• Hi April. I think you’ll find that any microfiber cloth will work better than cotton but there is a huge variance in the quality of microfiber cloths. The difference between e-cloths and most microfiber cloths bought in bulk at box stores is the size and number of fibers. e-cloths generally have many more fibers – and of a smaller diameter – than those you can buy at the store. The more fibers a cloth has, the more it will pick up. e-cloths have undergone very extensive lab testing to prove that they’ll pick up bacteria. It is possible that other cloths will pick up some bacteria too but I would imagine that if they did, the companies would be advertising that.


  3. Rebecca O says:

    Are all ecloths antibacterial–do they have the silver in them like norwex? I cannot find any information on that.


    • Hi Rebecca – ecloth stopped making cloths with silver in them last year. There were several reasons for this, but the main one is that the silver in NO WAY improves upon the cleaning ability of any microfiber cloth.

      All e-cloths pick up over 99% of bacteria from smooth surfaces (counters, sinks, ovens, tubs, toilets, floors, etc.). Once the bacteria is in the cloth, if you rinse it in warm/hot water, over 99% of that bacteria will be rinsed down the drain and in all likelihood, the remainder will die as the cloth dries.

      Silver in microfiber cloths acts to speed up the killing of any bacteria in the cloth, but as mentioned above, as long as you’re rinsing your e-cloth after use, there’s no bacteria left to kill.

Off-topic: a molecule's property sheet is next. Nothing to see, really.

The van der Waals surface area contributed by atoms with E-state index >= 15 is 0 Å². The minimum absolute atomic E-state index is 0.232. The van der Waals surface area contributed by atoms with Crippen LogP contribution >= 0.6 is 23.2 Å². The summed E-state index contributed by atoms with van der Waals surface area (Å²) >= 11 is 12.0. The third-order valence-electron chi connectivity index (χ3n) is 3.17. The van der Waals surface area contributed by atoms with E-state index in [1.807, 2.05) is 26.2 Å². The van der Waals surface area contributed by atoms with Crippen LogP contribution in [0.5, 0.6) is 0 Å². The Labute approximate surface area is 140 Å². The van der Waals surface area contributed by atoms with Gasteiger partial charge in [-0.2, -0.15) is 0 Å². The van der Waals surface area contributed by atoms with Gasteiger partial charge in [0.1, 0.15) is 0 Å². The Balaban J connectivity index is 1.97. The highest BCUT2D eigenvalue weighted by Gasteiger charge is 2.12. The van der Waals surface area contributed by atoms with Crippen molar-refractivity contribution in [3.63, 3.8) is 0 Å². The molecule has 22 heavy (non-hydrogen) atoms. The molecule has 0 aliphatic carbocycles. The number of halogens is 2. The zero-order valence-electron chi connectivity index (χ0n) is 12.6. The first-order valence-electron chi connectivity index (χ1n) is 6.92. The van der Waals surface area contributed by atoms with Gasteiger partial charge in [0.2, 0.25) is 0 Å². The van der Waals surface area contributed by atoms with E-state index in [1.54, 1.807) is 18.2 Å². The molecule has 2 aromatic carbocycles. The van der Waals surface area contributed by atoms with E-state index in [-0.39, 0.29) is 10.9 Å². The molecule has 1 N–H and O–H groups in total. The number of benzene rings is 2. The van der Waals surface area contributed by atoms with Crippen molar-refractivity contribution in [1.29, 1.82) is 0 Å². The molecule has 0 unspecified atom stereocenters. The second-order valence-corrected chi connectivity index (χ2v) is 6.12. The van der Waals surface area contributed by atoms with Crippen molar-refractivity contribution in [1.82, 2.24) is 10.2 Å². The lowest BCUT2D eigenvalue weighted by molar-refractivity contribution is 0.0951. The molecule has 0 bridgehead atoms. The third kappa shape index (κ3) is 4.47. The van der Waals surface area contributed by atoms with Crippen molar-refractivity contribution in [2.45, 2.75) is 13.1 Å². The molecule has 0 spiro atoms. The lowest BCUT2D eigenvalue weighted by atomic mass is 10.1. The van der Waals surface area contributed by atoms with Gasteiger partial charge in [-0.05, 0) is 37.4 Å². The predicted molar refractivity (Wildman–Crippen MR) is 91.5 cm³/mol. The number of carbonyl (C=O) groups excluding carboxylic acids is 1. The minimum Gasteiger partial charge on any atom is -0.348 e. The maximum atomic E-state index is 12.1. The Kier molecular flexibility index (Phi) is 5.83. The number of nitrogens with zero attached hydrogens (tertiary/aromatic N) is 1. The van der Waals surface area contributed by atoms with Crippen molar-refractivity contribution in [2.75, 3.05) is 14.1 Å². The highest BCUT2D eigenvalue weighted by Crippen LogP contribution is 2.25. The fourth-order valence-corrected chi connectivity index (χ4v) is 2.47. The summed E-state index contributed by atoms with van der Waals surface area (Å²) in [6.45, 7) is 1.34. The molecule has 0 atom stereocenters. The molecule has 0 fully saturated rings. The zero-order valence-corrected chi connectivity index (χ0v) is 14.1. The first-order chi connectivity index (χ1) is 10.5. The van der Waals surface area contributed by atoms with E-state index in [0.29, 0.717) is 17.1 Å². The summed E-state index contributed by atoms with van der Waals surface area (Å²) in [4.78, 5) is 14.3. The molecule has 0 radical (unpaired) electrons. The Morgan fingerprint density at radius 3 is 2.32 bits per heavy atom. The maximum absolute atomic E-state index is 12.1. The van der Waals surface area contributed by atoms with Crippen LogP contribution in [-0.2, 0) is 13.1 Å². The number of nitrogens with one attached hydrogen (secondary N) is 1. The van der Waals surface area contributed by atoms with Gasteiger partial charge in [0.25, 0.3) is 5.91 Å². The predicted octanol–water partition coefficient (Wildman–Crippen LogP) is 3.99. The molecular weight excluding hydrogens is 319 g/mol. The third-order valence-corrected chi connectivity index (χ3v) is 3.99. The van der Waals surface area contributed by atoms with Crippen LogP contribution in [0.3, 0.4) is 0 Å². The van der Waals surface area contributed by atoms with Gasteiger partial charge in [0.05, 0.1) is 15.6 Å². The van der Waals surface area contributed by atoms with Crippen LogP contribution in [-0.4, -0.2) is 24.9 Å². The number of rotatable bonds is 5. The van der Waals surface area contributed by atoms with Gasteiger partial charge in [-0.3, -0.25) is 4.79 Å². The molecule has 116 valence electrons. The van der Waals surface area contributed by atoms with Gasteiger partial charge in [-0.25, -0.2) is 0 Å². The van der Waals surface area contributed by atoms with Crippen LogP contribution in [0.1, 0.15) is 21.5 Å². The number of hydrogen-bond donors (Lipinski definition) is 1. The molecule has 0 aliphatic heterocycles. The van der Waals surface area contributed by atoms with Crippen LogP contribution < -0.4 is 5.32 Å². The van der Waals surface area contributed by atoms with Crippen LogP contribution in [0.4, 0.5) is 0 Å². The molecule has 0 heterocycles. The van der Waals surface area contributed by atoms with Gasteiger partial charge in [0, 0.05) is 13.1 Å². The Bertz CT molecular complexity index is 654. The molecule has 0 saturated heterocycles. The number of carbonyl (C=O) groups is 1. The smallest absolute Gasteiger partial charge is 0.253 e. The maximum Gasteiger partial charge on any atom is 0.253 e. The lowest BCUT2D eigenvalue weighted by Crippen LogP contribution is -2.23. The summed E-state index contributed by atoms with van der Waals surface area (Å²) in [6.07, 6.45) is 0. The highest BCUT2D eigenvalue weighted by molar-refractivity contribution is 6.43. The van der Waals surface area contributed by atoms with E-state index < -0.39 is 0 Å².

There is a lot of confusion about the silver in microfiber cloths. Many people think that it makes the cloths “antibacterial” and that the cloths “sterilize/disinfect” the surface. This isn’t true of any microfiber cloth. e-cloth (and Norwex – and any other GOOD microfiber cloth) works by picking up bacteria and trapping it in the fibers.

      I hope this helps, but if not, feel free to ask more!


  4. Katie says:

    Hi Kate,

    We have moderately hard water & I just switched to Charlie’s soap. Also bought the booster + hard water treater, is this ok to use in the ecloth load?



    • Hi Katie – I also have hard water and Charlie’s has worked great for us. I don’t have any experience with the booster or hardwater treater though. As long as they don’t have bleach or fabric softener in them (which I doubt) they should be fine. You could contact Charlie’s directly and tell them what your concerned about (anything like bleach that will degrade the fibers) and ask if it’s OK.